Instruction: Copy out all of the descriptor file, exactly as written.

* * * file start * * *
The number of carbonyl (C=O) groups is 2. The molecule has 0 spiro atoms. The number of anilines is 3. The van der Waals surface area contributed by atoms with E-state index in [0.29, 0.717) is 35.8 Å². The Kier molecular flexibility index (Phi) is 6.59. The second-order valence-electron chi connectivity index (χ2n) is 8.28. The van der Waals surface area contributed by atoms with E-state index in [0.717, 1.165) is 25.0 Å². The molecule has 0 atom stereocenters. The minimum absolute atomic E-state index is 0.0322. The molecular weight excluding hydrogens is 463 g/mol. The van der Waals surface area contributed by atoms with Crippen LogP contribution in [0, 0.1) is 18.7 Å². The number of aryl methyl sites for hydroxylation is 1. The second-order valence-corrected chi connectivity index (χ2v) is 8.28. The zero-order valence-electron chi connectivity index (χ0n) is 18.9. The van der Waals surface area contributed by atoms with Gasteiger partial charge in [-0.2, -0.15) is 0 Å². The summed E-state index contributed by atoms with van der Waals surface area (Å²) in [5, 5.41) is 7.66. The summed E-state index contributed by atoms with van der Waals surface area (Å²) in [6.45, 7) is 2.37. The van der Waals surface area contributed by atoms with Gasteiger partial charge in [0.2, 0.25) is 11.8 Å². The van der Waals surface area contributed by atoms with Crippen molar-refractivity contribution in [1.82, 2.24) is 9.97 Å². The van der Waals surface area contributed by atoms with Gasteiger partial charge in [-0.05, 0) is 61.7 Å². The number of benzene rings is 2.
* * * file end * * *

The number of carbonyl (C=O) groups is 2. The molecule has 0 spiro atoms. The number of anilines is 3. The van der Waals surface area contributed by atoms with E-state index in [0.29, 0.717) is 35.8 Å². The Kier molecular flexibility index (Phi) is 6.59. The second-order valence-electron chi connectivity index (χ2n) is 8.28. The van der Waals surface area contributed by atoms with E-state index in [0.717, 1.165) is 25.0 Å². The molecule has 0 atom stereocenters. The minimum absolute atomic E-state index is 0.0322. The molecular weight excluding hydrogens is 463 g/mol. The van der Waals surface area contributed by atoms with Crippen LogP contribution in [0, 0.1) is 18.7 Å². The number of aryl methyl sites for hydroxylation is 1. The second-order valence-corrected chi connectivity index (χ2v) is 8.28. The zero-order valence-electron chi connectivity index (χ0n) is 18.9. The van der Waals surface area contributed by atoms with Gasteiger partial charge in [-0.2, -0.15) is 0 Å². The summed E-state index contributed by atoms with van der Waals surface area (Å²) in [5, 5.41) is 7.66. The summed E-state index contributed by atoms with van der Waals surface area (Å²) in [6.45, 7) is 2.37. The van der Waals surface area contributed by atoms with Gasteiger partial charge in [0.2, 0.25) is 11.8 Å². The van der Waals surface area contributed by atoms with Crippen molar-refractivity contribution in [1.82, 2.24) is 9.97 Å². The van der Waals surface area contributed by atoms with Gasteiger partial charge in [-0.05, 0) is 61.7 Å². The number of benzene rings is 2.